An intersectional approach to PrEP uptake among Latinx GBMSM in Washington, DC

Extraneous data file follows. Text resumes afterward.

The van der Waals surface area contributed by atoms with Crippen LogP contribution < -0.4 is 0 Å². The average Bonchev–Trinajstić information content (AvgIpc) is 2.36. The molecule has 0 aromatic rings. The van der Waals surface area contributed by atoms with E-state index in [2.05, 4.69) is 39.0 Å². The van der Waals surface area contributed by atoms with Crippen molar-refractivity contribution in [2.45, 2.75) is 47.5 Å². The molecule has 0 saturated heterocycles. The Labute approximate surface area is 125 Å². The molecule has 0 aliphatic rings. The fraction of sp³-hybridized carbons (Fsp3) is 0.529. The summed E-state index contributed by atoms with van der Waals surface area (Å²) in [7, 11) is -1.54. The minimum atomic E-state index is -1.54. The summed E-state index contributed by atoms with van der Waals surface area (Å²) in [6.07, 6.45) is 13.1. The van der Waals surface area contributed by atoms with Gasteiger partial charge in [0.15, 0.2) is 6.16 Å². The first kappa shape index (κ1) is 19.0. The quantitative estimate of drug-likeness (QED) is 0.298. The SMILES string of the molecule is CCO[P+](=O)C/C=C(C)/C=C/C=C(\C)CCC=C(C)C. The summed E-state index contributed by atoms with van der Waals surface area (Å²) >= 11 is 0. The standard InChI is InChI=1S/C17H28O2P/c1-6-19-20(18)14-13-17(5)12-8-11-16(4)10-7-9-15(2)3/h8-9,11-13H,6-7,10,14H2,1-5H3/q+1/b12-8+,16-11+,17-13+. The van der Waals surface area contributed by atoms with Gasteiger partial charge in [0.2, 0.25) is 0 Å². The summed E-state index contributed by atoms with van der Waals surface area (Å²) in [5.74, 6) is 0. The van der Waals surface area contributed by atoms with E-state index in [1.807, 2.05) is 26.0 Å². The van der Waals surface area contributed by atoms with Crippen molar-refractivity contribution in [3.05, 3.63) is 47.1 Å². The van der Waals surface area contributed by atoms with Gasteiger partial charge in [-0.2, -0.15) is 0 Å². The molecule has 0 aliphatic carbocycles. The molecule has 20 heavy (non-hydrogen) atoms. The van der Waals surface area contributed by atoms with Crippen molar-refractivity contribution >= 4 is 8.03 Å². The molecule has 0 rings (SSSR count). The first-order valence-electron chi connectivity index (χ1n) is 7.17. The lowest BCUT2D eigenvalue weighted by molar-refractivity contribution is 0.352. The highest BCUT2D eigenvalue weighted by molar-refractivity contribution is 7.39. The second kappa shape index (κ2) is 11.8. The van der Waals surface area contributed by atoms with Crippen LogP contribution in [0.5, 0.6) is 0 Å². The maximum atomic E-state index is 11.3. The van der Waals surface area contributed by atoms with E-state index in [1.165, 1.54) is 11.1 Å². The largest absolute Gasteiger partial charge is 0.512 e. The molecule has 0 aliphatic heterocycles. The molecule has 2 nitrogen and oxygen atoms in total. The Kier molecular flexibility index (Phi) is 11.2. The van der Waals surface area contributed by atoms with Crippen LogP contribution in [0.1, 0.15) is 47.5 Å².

Latinxs are at disproportionate risk for HIV infection and, within this group, gay, bisexual, and other men who have sex with men (GBMSM) are showing an alarming increase in HIV incidence. PrEP is an effective HIV prevention practice, but understudied among GBMSM in the DC EMA, and population-specific research is needed to reduce health disparities through the implementation of culturally congruent interventions. With the goal of understanding multi-level factors that influence PrEP uptake among Latinx MSM in DC, this explanatory sequential mixed-methods research grounded in a community-academic partnership (CAP) aims to examine individual, interpersonal, and structural factors that predict PrEP uptake among Latinx GBMSM in Washington, DC and describe barriers and facilitators for PrEP uptake among Latinx GBMSM in Washington, DC. This project addresses health disparities among Latinx GBMSM in DC by providing the information needed to inform the prioritization and scale-up of evidence-based interventions, maximize the potential of PrEP, and develop culturally congruent community- and healthcare-based interventions.